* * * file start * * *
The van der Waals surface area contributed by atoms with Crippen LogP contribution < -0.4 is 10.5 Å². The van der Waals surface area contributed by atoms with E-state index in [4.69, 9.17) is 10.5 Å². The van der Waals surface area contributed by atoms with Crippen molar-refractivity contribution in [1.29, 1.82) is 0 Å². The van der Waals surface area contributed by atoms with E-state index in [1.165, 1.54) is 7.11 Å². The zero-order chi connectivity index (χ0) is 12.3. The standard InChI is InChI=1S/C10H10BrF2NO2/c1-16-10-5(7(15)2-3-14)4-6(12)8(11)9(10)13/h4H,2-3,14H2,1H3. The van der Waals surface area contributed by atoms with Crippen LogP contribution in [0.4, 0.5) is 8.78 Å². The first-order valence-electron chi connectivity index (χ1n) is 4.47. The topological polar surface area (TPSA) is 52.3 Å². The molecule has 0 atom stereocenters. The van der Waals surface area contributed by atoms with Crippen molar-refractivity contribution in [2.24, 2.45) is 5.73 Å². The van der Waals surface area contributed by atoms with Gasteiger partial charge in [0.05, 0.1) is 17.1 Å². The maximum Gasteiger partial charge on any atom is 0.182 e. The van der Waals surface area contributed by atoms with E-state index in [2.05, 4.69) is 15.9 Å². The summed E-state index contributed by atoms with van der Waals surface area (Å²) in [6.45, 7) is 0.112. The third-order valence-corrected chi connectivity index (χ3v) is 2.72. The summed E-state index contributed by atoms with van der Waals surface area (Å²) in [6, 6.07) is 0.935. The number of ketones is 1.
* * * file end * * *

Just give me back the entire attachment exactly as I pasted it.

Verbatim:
The van der Waals surface area contributed by atoms with Crippen LogP contribution < -0.4 is 10.5 Å². The van der Waals surface area contributed by atoms with E-state index in [4.69, 9.17) is 10.5 Å². The van der Waals surface area contributed by atoms with Crippen molar-refractivity contribution in [1.29, 1.82) is 0 Å². The van der Waals surface area contributed by atoms with E-state index in [1.165, 1.54) is 7.11 Å². The zero-order chi connectivity index (χ0) is 12.3. The standard InChI is InChI=1S/C10H10BrF2NO2/c1-16-10-5(7(15)2-3-14)4-6(12)8(11)9(10)13/h4H,2-3,14H2,1H3. The van der Waals surface area contributed by atoms with Crippen LogP contribution in [0.4, 0.5) is 8.78 Å². The first-order valence-electron chi connectivity index (χ1n) is 4.47. The topological polar surface area (TPSA) is 52.3 Å². The molecule has 0 atom stereocenters. The van der Waals surface area contributed by atoms with Crippen molar-refractivity contribution in [2.24, 2.45) is 5.73 Å². The van der Waals surface area contributed by atoms with Gasteiger partial charge in [0.05, 0.1) is 17.1 Å². The maximum Gasteiger partial charge on any atom is 0.182 e. The van der Waals surface area contributed by atoms with E-state index in [2.05, 4.69) is 15.9 Å². The summed E-state index contributed by atoms with van der Waals surface area (Å²) in [6.45, 7) is 0.112. The third-order valence-corrected chi connectivity index (χ3v) is 2.72. The summed E-state index contributed by atoms with van der Waals surface area (Å²) in [6, 6.07) is 0.935. The number of ketones is 1.